Introducing Slavery at Historic St. Mary’s City
I think there are some folks who chuckle when I tell them I am a consultant, as if that’s not possible. But I am. A large part of what I do and what I want to continue doing is getting historic sites and museums comfortable in telling the story of slavery as it pertains to their history. Part of my travels this week involve me giving a public lecture on my experiences in the field and also having an open discussion with the staff at Historic St. Mary’s City which will be introducing slavery to its interpretation in the coming months. St. Mary’s is Maryland’s first capital and the site focuses on life in the 17th century. However, life did not end in the 17th century and then pick up to today. The inn that I am staying it is an 1840s home, the Brome Howard. Along with this 1840s house comes an 1840s slave cabin. For me, an unfortunate aspect is that the house and cabin have been moved from their original sites and have been moved to a location nearby. However, I do understand that this 1840s home does clash with the 17th century narrative. But wonders of wonders, that does not mean that the site has abandoned the home. In fact, the site is now using the Brome Howard as a wonderful bed and breakfast that I have been calling home all week. Quaint in its existence, while still undergoing some improvements, I have to say that this place has been a quiet refuge for me to return to every night. But besides the absolute peace and quiet I have gotten at the house, the slave cabin here is a real treat.
It’s a duplex, and the site is working on archaeology that will help tell the story of this place. With all of this work, the site is now faced with telling the story of slavery although it falls outside of the realm of the 17th century. For some longtime supporters, it’s not a surprise that there is a bit of hesitance. I have heard quite a few times that slavery wasn’t a problem here because it did not exist. But there is this cabin which says….I was here…you have to talk about me!!! The staff has accepted the challenge and Executive Director Regina Faden asked me to come in as a consultant and start a dialogue with the staff and talk about what it’s like to have slavery interpreted at your site and answer questions that they had in regards to perception, difficult audiences, possible issues stemming from school group visits, or any large group visits for that matter, and just how to handle this new aspect of their history.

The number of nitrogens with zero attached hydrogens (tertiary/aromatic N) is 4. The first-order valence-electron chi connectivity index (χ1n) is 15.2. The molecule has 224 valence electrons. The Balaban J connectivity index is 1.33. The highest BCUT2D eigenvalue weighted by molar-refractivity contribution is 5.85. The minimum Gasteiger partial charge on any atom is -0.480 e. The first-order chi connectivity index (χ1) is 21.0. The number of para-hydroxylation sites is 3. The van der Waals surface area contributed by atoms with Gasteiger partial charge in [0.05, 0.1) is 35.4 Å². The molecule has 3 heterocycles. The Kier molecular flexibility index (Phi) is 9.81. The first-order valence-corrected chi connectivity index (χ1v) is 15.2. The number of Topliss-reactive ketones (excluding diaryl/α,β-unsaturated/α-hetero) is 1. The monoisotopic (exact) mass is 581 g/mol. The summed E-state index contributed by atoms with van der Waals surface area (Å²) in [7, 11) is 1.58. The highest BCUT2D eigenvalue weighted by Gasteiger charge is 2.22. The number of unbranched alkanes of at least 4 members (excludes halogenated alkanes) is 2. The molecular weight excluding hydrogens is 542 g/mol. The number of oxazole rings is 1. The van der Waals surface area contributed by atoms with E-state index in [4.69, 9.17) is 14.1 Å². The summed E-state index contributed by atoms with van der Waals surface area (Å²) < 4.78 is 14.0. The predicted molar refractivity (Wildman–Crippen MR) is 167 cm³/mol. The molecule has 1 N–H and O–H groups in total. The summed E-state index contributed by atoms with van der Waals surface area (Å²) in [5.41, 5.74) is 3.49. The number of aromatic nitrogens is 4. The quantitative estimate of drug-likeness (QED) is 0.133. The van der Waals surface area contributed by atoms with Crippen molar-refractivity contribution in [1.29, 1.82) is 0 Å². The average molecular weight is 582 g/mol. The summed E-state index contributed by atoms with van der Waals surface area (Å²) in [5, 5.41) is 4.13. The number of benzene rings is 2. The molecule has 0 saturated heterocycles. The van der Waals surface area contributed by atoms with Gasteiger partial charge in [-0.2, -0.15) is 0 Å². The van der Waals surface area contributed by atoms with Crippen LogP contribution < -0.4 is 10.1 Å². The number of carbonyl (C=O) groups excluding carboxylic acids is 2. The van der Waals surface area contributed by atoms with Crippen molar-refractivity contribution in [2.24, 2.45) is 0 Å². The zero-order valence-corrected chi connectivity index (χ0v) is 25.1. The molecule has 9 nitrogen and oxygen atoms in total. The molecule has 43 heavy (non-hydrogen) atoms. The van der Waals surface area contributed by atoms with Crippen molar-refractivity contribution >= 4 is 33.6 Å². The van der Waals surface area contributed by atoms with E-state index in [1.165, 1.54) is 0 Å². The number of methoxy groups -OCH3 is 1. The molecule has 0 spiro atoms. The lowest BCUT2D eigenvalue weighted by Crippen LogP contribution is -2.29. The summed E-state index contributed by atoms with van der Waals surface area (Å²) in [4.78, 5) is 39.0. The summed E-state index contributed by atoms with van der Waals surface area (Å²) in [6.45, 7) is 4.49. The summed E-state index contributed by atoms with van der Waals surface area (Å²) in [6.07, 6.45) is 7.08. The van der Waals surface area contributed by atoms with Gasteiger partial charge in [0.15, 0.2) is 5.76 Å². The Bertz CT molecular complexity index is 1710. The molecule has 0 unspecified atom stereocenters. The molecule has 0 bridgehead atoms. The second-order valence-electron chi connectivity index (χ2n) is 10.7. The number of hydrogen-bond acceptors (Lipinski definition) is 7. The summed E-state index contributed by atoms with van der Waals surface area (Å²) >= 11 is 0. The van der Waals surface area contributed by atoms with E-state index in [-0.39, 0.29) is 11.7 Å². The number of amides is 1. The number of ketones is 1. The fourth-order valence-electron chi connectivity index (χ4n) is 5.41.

What a great conversation we had this afternoon. What I saw was a group of white men and women looking for ways to talk about topic that some will say they have no right speaking on. I saw an openness to make some adjustments to interpretation even before the slave cabin comes online. I saw a great group of interpreters and educators looking to change their narrative to go beyond the 17th century. While they are still in the beginning stages, I cannot wait to see how Historic St. Mary’s City introduces this subject with an amazing artifact like the cabin and introduce a new chapter in the history of this amazing site. I’ll continue to work with them on this project and be available to add perspective and answer questions that come out and be as much of a resource as I possibly can for them. The one thing that I did not hear from the staff was that because they were white, they could not talk about slavery. It was already a non issue and I really loved that. There is no thought of putting everything on hold until an African American interpreter is brought on board, there is no, “we just can’t because”…the attitude is, how do we move to the next level and what do we have to do to get there? Of course it’s ideal to have more diversity on staff, but to acknowledge that they cannot use that as a crutch to not move forward is motivating for me. I think the public will be pleased with the outcome simply because I see the dedication to tell the story of slavery. I am interested to see what this story holds and can’t wait for the next chapter.